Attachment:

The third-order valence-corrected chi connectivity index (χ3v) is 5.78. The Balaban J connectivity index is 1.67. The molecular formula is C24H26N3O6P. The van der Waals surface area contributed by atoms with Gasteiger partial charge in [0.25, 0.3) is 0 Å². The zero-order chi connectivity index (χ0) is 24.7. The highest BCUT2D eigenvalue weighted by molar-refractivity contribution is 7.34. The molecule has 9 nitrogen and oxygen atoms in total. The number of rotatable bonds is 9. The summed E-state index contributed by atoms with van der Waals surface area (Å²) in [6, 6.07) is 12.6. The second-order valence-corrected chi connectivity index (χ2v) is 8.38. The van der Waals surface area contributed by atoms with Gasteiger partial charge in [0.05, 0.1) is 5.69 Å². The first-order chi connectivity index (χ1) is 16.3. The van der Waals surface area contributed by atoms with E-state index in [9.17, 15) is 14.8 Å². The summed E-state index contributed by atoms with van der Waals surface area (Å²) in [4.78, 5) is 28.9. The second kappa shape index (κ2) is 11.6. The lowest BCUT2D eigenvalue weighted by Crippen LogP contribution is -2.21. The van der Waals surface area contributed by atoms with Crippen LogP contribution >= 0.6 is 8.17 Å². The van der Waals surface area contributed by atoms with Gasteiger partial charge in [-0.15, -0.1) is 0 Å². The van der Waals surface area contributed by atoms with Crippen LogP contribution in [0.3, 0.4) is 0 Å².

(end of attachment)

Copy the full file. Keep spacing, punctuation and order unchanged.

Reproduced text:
The third-order valence-corrected chi connectivity index (χ3v) is 5.78. The Balaban J connectivity index is 1.67. The molecular formula is C24H26N3O6P. The van der Waals surface area contributed by atoms with Gasteiger partial charge in [0.25, 0.3) is 0 Å². The zero-order chi connectivity index (χ0) is 24.7. The highest BCUT2D eigenvalue weighted by molar-refractivity contribution is 7.34. The molecule has 9 nitrogen and oxygen atoms in total. The number of rotatable bonds is 9. The summed E-state index contributed by atoms with van der Waals surface area (Å²) in [6, 6.07) is 12.6. The second-order valence-corrected chi connectivity index (χ2v) is 8.38. The van der Waals surface area contributed by atoms with Gasteiger partial charge in [0.05, 0.1) is 5.69 Å². The first-order chi connectivity index (χ1) is 16.3. The van der Waals surface area contributed by atoms with E-state index in [9.17, 15) is 14.8 Å². The summed E-state index contributed by atoms with van der Waals surface area (Å²) in [4.78, 5) is 28.9. The second kappa shape index (κ2) is 11.6. The lowest BCUT2D eigenvalue weighted by Crippen LogP contribution is -2.21. The van der Waals surface area contributed by atoms with Crippen LogP contribution >= 0.6 is 8.17 Å². The van der Waals surface area contributed by atoms with Gasteiger partial charge in [-0.15, -0.1) is 0 Å². The van der Waals surface area contributed by atoms with Crippen LogP contribution in [0.3, 0.4) is 0 Å².